Could Arrest of Indian Diplomat Sink Preet Bharara?
|Won't prosecute "untouchables," but fierce against errant diplomats|
For years, complaints have swirled around the most visible--and inexplicable--outcome of the 2008 financial crisis: Not a single financial executive has been prosecuted for doing engaging in any criminal activity. And no, I don't mean insider trading, a favorite of Manhattan U.S. Attorney Preet Bharara. I mean the kind of stuff that almost sank the banking system.
PBS's Frontline, in a memorable special report, called them "The Untouchables."
Five years after the crisis, prosecutors here are supposedly "exploring new strategies for criminally charging Wall Street bankers who packaged and sold the bad mortgage loans behind the financial crisis," according to Reuters, but time is not on their side. The trail is going cold, and statute of limitation issues are going to start kicking in.
Bharara has famously focused on other kinds of wrongdoing--drug gangs in the Bronx, insider trading rings, and other wrongdoing not involving large, politically connected Wall Street banks. Most recently, his office arrested Devyani Khobragade, deputy consul general for India based in New York, for allegedly submitting false documents to obtain a work visa for her housekeeper and paying the woman less than the minimum legal wage. She faces ten years in prison on one charge and five on another.
It seemed at first as yet another day at the office for Bharara, who I profiled for the Daily Beast in 2011. Another heavy-handed prosecution of a fairly routine immigration-law violation, aimed at deterring other transgressors, and also showing the public that the man is not entirely an empty suit. I mean, he is actually doing something. He may not be prosecuting people involved in the financial crisis, but at least he can nab people for visa transgressions.
I wonder if Bharara knew that he'd be touching off the worst diplomatic crisis between the U.S. and India--a crucial U.S. ally, for heaven's sake--in recent memory.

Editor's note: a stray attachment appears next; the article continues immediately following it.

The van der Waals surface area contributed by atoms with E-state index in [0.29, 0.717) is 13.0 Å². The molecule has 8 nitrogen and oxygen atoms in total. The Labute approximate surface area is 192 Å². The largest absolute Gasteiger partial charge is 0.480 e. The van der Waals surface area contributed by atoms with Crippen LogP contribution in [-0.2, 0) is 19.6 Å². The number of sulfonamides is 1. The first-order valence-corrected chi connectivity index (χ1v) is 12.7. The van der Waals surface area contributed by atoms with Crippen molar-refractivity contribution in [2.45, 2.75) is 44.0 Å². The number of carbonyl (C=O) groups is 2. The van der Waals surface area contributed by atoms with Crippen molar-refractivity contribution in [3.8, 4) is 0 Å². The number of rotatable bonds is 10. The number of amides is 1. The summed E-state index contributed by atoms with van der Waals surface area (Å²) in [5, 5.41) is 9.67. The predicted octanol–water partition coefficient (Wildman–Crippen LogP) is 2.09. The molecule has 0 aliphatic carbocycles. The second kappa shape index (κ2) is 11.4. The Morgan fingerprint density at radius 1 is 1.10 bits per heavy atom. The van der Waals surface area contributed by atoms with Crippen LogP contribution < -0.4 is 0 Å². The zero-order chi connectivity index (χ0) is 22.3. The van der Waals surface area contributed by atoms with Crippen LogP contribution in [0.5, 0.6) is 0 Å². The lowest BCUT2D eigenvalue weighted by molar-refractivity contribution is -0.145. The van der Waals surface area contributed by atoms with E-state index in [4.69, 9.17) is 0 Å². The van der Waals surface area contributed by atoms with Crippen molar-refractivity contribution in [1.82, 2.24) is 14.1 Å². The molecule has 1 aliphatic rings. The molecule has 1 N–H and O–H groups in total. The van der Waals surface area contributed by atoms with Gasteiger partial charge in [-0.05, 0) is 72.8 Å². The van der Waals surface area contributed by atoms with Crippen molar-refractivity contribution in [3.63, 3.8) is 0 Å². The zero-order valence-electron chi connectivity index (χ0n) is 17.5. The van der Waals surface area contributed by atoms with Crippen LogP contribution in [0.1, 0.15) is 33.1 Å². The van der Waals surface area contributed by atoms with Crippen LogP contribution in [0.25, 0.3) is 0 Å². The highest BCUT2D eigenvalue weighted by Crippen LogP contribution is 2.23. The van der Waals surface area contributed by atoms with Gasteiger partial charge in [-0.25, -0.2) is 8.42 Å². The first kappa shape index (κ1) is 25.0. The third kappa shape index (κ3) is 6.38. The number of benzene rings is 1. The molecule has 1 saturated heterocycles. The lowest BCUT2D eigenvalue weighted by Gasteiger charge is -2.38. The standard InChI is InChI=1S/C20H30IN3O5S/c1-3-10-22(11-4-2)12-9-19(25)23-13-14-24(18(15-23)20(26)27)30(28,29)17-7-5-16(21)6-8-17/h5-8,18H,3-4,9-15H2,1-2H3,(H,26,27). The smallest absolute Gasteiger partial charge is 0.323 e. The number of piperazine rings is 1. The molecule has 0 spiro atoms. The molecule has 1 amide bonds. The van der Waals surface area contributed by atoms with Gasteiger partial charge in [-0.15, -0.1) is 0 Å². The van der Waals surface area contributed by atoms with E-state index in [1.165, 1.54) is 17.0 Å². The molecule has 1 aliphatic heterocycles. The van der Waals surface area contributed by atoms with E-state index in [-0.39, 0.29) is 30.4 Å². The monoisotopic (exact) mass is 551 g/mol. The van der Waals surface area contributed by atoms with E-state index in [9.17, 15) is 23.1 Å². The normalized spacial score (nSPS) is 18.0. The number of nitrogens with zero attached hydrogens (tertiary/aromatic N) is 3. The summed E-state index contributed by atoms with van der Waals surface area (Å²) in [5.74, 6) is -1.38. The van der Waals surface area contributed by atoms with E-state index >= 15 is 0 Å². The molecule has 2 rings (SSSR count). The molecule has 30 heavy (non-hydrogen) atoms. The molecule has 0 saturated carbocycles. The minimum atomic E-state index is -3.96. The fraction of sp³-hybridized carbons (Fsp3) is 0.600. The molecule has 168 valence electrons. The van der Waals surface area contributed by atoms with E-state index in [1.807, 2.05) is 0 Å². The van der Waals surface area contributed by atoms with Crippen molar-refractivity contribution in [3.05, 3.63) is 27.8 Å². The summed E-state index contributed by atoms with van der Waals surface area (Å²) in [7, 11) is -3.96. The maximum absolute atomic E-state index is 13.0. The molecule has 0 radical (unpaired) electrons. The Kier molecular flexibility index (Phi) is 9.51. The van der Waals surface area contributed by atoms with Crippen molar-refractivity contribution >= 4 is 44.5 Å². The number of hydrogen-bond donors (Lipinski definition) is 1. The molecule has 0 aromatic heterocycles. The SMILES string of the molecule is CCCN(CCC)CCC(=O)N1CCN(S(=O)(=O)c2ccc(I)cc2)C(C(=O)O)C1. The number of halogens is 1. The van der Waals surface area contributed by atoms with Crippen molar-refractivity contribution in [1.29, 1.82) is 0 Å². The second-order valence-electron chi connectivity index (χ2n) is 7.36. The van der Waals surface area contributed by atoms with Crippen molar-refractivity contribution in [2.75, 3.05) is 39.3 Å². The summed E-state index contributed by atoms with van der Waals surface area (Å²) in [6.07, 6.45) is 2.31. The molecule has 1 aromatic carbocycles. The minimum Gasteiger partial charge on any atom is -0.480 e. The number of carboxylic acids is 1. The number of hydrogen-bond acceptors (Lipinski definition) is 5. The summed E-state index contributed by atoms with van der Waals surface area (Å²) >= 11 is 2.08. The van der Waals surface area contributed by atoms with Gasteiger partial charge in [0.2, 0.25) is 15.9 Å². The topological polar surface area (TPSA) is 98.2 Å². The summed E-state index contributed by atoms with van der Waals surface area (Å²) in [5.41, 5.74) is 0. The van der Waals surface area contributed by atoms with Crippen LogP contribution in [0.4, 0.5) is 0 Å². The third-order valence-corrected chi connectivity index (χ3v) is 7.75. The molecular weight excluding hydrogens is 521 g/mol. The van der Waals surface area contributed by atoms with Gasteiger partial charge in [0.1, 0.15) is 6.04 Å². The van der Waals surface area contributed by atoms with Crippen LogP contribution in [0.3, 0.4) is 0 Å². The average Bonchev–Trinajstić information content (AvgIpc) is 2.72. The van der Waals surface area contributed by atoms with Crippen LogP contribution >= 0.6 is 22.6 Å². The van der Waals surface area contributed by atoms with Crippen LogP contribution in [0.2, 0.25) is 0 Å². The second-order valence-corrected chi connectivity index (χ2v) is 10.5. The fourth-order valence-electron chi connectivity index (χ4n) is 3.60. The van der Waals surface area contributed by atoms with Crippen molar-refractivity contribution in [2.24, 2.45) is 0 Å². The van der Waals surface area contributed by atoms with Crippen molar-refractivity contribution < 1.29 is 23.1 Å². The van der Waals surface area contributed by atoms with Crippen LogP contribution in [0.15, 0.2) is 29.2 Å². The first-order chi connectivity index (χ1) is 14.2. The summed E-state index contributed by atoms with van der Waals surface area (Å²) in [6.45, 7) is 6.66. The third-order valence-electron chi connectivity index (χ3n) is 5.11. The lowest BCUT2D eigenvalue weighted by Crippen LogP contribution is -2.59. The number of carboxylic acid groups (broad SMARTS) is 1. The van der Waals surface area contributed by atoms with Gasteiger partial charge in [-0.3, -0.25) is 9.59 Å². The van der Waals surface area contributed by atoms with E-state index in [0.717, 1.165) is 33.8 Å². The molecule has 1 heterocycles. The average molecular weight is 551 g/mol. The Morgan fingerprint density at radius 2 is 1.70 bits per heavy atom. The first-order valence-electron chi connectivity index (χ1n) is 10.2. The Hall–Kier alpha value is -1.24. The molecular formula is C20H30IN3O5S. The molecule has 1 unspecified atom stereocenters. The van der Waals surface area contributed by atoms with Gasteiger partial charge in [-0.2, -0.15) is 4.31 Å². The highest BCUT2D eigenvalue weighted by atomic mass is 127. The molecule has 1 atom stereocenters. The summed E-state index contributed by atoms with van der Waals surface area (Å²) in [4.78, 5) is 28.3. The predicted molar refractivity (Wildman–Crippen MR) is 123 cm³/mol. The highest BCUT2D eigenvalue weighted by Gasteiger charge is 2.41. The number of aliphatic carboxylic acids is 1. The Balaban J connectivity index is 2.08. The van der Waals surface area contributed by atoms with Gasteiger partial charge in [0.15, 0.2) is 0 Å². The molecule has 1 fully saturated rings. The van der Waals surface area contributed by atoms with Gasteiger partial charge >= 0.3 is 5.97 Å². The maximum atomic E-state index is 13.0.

The Indians have gone ballistic. There was outrage that not only was Khobragade arrested, but strip-searched and tossed in the clink with dope addicts before forking over a steep $250,000 bail. The New York Times reported today that the U.S. ambassador was summoned for a strongly worded protest, and people in Delhi were furious. Indian authorities even removed the vehicle barriers that prevent car-bombers from driving into the U.S. Embassy grounds.
The Indian national security adviser, Shivshankar Menon, used words like “despicable” and “barbaric,” and the Indian government retaliated in a way that harkened back to the Cold War, when India and the U.S. were barely on speaking terms:
In addition to removing the maze of concrete security barriers surrounding the American Embassy compound, Indian news reports said, officials demanded that the embassy provide details about all the Indians it employs, as well as the names and salaries of teachers at the American Embassy School; that the embassy commissary stop importing liquor; and that diplomatic identification cards for consular staff members and their families be returned.
Here's a video from NDTV of the barriers being removed outside the U.S. Embassy:
What's striking about this diplomatic crisis is that it was totally unnecessary. Expelling the diplomat, or arresting her while showing more sensitivity to Indian sensibilities (you'd think the Indian-born Bharara would be acquainted with them) would have had the same deterrent effect, without causing a rupture in U.S.-India relations.
And yes, it is a rupture. Politicians from leading parties refused to meet a visiting U.S. congressional delegation, The Guardian reported. The leader of the opposition Bharatiya Janata Party suggested arresting gay U.S. diplomats because homosexuality is illegal in India, the Times reported.
This is not to say that there isn't an element of hypocrisy in the Indian protest. As the Times points out, "It is not unusual in India for domestic staff to be paid poorly and required to work more than 60 hours a week; they are sometimes treated abominably. Reports of maids being imprisoned or abused by their employers are frequent."
But that's beside the point. The handling of Khobragade's case was inept, and as ham-handed as his approach to Wall Street has been hesitant. Make no mistake: all this happened because of one man, the prosecutor who can't find a single major banker to prosecute, but seems to think that a deputy counsel general of a major U.S. ally should get ten years in prison for visa violations. Right now it is Devyani Khobragade who is in jeopardy, but I have to wonder if Bharara has sealed his own downfall with this prosecutorial overreaching.
© 2013 Gary Weiss. All rights reserved.
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